Compliance/Best Practices Criminal Law Employment Law Family Law

Preventing Workplace Violence: 12 Practical Steps for Employers to Take

Each year almost 2 million American workers report to the Occupational Safety and Health Administration that they were victims of workplace violence — and many more cases go unreported. Although much of this violence is out of their control, employers can take actions that will cut down on this terrible statistic.

Although we didn’t need another tragic reminder, the recent shooting at a California quarry during a safety meeting shows that no workplace is immune to violence. All employers need to consider the possibility of workplace violence and take steps to reduce the risk to their employees.

Starting with basics, employers should consider these practical steps toward workplace safety, each of which may not necessarily make sense for every employer:

  1. Install good lighting all around the employer’s premises.
  2. Provide adequate security in parking areas, common areas, stairwells, cafeterias, and lounges.
  3. Limit access to work areas.
  4. Discourage former employees from coming to visit.
  5. Install alarms and surveillance cameras, where appropriate.
  6. Arrange regular police checks or provide limited access to the premises during high-risk hours (e.g., late at night and early in the morning).
  7. Educate supervisors about personality characteristics that are correlated with potentially violent employees.
  8. Train supervisors in conflict resolution and observation skills.
  9. Periodically survey employee perceptions about working conditions, changes in work loads, equality of treatment, and problems with the work environment not addressed by management.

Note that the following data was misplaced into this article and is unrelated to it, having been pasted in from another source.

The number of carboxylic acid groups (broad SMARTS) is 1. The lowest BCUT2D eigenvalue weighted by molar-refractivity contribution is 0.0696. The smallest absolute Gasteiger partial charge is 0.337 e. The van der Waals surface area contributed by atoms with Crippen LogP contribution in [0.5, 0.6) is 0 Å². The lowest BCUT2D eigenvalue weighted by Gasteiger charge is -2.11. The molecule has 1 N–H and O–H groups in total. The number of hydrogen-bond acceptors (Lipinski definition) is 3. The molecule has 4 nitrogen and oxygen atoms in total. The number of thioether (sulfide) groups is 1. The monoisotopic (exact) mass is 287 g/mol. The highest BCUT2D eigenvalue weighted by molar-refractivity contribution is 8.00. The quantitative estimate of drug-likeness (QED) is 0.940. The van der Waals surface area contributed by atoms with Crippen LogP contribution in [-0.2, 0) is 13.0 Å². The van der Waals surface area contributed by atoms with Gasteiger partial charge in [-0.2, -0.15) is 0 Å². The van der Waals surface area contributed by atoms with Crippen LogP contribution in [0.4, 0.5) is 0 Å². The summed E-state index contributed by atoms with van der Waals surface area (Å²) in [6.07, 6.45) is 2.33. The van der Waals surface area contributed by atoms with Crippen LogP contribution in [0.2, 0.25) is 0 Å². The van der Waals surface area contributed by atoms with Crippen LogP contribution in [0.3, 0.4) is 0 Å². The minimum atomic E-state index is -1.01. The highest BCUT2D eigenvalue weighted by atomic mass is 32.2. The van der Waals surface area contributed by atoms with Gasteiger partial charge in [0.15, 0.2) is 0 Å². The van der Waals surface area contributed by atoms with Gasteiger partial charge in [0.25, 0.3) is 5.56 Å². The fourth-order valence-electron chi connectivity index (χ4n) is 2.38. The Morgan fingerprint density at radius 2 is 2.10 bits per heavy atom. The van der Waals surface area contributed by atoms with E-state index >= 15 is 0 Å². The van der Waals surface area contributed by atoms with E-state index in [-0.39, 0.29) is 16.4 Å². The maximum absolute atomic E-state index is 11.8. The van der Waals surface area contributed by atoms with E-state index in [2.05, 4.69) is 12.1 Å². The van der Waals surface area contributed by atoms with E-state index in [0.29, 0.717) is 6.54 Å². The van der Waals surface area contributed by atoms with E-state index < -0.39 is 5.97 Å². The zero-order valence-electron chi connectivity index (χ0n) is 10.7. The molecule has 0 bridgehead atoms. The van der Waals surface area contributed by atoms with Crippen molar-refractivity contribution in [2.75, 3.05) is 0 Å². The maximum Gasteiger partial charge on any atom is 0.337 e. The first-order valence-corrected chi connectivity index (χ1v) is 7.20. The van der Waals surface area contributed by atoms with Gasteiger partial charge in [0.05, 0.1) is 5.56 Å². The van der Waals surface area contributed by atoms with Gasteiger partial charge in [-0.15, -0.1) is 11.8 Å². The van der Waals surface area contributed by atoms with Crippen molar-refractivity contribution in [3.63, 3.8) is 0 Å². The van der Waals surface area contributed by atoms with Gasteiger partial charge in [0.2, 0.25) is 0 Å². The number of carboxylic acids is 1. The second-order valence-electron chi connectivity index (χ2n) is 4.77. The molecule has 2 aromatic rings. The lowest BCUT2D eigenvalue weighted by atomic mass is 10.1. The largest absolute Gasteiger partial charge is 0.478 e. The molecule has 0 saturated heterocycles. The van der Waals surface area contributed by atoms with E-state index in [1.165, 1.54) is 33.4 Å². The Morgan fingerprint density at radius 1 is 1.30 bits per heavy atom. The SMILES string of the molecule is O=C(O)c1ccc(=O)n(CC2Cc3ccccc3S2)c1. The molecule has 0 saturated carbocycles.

10. Develop and implement a policy concerning violence and harassment that encourages the reporting of all incidents to the employee’s direct supervisor or a designated management official. All reports should be documented, as well as the findings of any investigation. Observations and statements by the individual accused of misconduct also should be recorded. When appropriate, local law enforcement authorities should be notified.
  11. Once the investigation is completed, take appropriate action to counsel, discipline, or terminate the offending violent employee as soon as possible.
  12. Provide counseling for employees who have been laid off or fired. Offer outplacement or Employee Assistance Program services if possible. These services have been shown to soften the psychological impact of job loss.

When there’s a particular threat against an employee, employers have another tool they can use to protect their employees from violence. Under the Workplace Violence Safety Act, an employer who knows that one of its employees has suffered actual violence or there’s a “credible threat of violence” against the employee in the workplace can seek a temporary restraining order and an injunction on that employee’s behalf. CCP §527.8(a), (f).

The pressures of a down economy may be responsible for an increase in workplace violence.  This is even more reason for employers to take steps to create a safe working environment, as well as to take threats seriously and seek injunctions when appropriate.

On workplace safety issues, including information on drafting a workplace violence policy, turn to CEB’s Advising California Employers and Employees, chap 10.

© The Regents of the University of California, 2011. Unauthorized use and/or duplication of this material without express and written permission from this blog’s author and/or owner is strictly prohibited.

5 replies on “Preventing Workplace Violence: 12 Practical Steps for Employers to Take”

In addition to threats to employees covered by CCP Sect. 527.8, there are also recently separated or divorced workers (mostly women), who obtain restraining orders against their X contacting them at work. Standard restraining order procedure involves notifying one or more law enforcement agencies, but says nothing about notifying the protected spouse’s employer. I guess the Cal. Legislature expects protected spouses to notify their employer themselves. However, I don’t know that such an expectation is realistic, given the intimidation in domestic violence plus the embarassment many people feel at disclosing when and how they were crime victims. So, should an employer include an employee duty to inform human resources when a restraining order is obtained? Or would that duty be construed as singling out, or otherwise placing an undue burden on domestic violence victims?
Just wondering–no such situations at this workplace.

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